Does oral dryness influence pressure pain sensitivity in the oral mucosa of removable denture wearers?
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This study aimed to determine if oral dryness is associated with oral pain sensitivity in removable denture wearers.
Materials and methods
The pressure pain threshold (PPT) in the mucosa at the midline between the central incisors in the maxilla and mandible was evaluated in 333 removable denture wearers (mean age 71.2 years, male 33.3%). The frequency of oral dryness and severity of anxiety were evaluated using self-reported questionnaires. Multilevel analyses considering the correlated data structure (jaws nested within individual) adjusted for age, sex, number of missing teeth, anxiety level, smoking status, and systemic diseases were performed to examine the association between PPT and oral dryness. Further subgroup analysis stratified by number of missing teeth was performed.
Oral dryness was present in 122 (21.6%) of 566 jaws in 73 (21.9%) of the 333 subjects. The mean (standard deviation) of the log PPT was 2.00 (0.26) in the subjects who perceived oral dryness and 2.04 (0.22) in those who did not. Oral dryness was associated with a lower log PPT, but the relationship was not significant (coefficient − 0.017; 95% confidence interval − 0.071, 0.038). Subjects with oral dryness and edentulous oral mucosa had a significantly lower PPT (coefficient − 0.145; 95% confidence interval − 0.283, − 0.006) than their partially dentate counterparts.
There was a significant association of oral dryness with increased pressure pain sensitivity in the oral mucosa only in jaws with complete dentures.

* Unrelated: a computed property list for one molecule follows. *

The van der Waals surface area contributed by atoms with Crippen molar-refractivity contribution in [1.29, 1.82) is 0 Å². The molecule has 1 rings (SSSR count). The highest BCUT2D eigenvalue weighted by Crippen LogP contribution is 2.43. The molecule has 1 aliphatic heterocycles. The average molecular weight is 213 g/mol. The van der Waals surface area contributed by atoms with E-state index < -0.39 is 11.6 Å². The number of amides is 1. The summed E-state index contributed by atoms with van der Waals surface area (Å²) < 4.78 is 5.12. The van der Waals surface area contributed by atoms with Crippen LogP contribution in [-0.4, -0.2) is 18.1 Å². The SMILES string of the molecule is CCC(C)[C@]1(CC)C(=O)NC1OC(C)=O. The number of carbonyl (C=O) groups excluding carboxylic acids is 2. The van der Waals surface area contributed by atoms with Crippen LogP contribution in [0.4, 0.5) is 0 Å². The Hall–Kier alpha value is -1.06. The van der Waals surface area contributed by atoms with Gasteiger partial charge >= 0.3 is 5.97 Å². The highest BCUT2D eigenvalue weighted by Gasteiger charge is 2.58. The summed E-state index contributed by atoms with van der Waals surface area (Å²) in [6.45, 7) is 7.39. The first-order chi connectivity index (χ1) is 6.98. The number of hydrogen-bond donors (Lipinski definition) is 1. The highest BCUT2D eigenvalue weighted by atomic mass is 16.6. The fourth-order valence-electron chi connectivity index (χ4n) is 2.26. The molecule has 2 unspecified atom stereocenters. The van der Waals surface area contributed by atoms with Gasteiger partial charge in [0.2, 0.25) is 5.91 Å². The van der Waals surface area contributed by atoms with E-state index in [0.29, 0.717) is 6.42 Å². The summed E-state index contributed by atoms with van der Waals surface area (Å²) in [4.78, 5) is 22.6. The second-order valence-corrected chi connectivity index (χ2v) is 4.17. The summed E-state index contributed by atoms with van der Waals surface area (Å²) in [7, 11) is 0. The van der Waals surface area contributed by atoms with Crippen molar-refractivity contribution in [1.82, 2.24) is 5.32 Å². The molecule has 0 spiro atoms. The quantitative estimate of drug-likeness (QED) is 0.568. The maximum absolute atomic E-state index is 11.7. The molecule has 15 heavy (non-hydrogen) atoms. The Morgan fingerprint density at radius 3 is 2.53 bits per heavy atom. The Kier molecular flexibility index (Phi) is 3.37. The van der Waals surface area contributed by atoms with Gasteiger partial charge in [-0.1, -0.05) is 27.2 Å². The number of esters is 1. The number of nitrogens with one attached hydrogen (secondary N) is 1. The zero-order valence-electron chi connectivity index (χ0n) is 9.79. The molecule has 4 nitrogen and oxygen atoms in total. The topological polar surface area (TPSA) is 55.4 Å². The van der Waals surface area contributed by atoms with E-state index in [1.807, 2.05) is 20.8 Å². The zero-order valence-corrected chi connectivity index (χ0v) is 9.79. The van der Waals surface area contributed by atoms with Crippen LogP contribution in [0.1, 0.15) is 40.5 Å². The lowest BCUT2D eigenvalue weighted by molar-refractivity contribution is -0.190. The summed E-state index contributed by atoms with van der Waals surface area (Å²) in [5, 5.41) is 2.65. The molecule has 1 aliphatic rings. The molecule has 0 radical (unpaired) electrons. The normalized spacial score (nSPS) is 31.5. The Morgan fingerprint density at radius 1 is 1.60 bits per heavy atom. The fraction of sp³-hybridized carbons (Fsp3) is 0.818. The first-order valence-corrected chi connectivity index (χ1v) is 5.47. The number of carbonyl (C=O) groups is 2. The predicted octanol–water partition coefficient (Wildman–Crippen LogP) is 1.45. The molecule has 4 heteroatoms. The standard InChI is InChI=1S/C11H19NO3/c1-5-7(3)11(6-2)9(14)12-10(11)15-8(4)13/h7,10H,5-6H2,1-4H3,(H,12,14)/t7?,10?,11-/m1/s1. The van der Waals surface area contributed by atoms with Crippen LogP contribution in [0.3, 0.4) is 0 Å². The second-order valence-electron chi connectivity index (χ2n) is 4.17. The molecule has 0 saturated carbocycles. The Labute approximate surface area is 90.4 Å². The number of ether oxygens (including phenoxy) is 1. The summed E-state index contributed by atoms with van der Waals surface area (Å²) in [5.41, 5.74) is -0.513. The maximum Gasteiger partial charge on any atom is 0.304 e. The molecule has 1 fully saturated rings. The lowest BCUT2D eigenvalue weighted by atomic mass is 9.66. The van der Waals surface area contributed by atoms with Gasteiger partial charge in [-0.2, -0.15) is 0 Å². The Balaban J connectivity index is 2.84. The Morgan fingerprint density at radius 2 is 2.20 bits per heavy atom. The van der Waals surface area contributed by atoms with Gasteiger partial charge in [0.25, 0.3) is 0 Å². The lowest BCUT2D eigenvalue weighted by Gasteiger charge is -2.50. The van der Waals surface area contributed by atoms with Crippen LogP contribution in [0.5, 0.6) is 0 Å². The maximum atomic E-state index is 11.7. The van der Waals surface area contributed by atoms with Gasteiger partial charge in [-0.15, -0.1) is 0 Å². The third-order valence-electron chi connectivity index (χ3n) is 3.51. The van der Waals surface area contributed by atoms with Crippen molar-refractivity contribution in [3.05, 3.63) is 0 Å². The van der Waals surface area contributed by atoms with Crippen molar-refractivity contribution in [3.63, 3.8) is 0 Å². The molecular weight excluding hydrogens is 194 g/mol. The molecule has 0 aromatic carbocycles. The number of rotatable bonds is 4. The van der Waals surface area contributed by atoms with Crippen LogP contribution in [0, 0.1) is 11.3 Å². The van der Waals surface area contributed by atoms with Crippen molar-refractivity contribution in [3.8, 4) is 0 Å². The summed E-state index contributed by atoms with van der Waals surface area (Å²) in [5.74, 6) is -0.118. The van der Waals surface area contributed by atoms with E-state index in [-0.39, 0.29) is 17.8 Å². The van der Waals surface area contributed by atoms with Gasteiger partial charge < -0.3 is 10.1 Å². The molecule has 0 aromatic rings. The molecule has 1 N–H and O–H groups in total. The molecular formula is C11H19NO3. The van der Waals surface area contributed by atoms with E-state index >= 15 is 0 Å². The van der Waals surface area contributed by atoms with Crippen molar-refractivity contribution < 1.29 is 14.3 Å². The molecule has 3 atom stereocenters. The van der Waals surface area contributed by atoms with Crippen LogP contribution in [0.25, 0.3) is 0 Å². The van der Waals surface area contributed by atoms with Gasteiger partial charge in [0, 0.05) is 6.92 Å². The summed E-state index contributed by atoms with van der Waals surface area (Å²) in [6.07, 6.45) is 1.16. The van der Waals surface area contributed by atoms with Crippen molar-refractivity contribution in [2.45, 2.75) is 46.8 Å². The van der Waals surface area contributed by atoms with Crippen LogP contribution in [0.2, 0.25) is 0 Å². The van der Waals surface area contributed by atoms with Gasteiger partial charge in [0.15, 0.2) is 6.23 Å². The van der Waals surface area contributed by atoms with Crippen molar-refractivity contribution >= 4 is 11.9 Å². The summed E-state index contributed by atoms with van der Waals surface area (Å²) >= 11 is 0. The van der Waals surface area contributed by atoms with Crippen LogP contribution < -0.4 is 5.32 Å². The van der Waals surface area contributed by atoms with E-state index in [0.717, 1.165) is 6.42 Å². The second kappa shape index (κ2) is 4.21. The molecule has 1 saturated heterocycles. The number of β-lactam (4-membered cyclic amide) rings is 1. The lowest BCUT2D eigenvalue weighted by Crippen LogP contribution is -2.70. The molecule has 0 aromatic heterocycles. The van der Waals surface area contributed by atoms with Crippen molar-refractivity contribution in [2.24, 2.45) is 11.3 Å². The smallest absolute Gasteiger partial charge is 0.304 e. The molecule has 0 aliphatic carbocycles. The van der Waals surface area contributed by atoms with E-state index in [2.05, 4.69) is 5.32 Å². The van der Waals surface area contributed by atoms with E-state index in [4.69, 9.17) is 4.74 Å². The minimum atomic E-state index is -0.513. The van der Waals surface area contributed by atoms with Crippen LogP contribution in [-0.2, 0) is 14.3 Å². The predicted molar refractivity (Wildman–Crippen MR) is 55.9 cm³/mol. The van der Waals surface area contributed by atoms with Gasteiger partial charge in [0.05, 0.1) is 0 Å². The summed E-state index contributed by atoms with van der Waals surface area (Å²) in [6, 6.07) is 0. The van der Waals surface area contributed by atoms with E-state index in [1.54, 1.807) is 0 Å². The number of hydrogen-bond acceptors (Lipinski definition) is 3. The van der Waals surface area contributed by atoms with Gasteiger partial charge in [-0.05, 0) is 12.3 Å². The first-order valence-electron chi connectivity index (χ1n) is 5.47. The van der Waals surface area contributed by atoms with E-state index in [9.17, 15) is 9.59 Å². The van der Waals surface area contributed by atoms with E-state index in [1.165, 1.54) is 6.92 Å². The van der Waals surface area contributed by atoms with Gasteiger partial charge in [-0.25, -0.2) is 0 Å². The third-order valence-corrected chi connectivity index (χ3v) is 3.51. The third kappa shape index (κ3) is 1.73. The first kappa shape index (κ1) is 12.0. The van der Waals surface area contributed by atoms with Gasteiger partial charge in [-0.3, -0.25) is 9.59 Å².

The approach to oral dryness could contribute to reduction of oral pain sensitivity.
KeywordsOral dryness Pressure pain threshold Removable denture Oral pain sensitivity
Pressure pain threshold
We are most grateful to Dr. Hayato Kumagai for his collaboration in this research.
This study was supported by a Grant-in-Aid for Young Scientists (B) (No. 25861826), a Grant-in-Aid for Scientific Research (C) (No. 15K11150), and a Grant-in-Aid for Young Scientists (No. 18K17137) from the Japan Society for the Promotion of Science.
Compliance with ethical standards
Conflict of interest
The authors declare that they have no conflict of interest.
All procedures performed in studies involving human participants were in accordance with the ethical standards of the Institutional Review Board of Tokyo Medical and Dental University and with the 1964 Helsinki declaration and its later amendments or comparable ethical standards.
Informed consent was obtained from all individual participants included in the study.
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